Conifer forests of the western US (West) are largely fire adapted ecosystems that historically have recovered naturally in the years to decades following wildfire. As climate change alters the extent, frequency, and severity of wildfire, and causes warmer and drier post-fire conditions, forests may not be able to recover how they have in the past. Fire severity, which affects how many trees survive the fire and produce seeds for recovery, is a key driver of post-fire conifer regeneration. Climate is another key determinant of forest recovery because conifer seedlings are sensitive to hot and dry conditions. Understanding the relative importance and interactions between these two drivers of post-fire conifer regeneration is crucial for identifying vulnerability to post-fire forest loss and key opportunities for potential management interventions. This study assessed how the interactive impacts of changing climate and wildfire activity influenced conifer regeneration of eight widespread species across the West.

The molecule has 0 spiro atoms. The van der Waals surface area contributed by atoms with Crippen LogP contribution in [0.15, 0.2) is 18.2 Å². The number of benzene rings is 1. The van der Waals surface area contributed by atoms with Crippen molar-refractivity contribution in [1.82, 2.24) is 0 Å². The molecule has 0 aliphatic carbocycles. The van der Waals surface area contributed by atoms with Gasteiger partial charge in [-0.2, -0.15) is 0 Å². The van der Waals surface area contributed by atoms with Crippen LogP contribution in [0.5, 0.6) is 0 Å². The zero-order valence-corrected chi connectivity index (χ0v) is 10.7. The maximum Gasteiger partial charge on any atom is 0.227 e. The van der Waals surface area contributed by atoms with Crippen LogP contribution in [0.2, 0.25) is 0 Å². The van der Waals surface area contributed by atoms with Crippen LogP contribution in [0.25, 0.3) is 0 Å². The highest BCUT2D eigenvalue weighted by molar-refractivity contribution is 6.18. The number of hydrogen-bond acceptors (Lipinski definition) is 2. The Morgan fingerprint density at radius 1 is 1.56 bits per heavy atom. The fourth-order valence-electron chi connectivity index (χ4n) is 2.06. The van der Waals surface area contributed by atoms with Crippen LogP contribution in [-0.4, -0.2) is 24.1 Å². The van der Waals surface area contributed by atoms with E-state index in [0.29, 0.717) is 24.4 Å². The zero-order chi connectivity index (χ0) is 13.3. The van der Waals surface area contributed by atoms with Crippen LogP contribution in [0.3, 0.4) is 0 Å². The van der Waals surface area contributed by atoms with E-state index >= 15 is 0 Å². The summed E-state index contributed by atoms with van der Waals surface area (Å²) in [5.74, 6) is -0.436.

Davis, Kimberley T, +62 other authors. 2023. Reduced fire severity offers near-term buffer to climate-driven declines in conifer resilience across the western United States. PNAS 120(11). https:// doi.org/10.1073/pnas.2208120120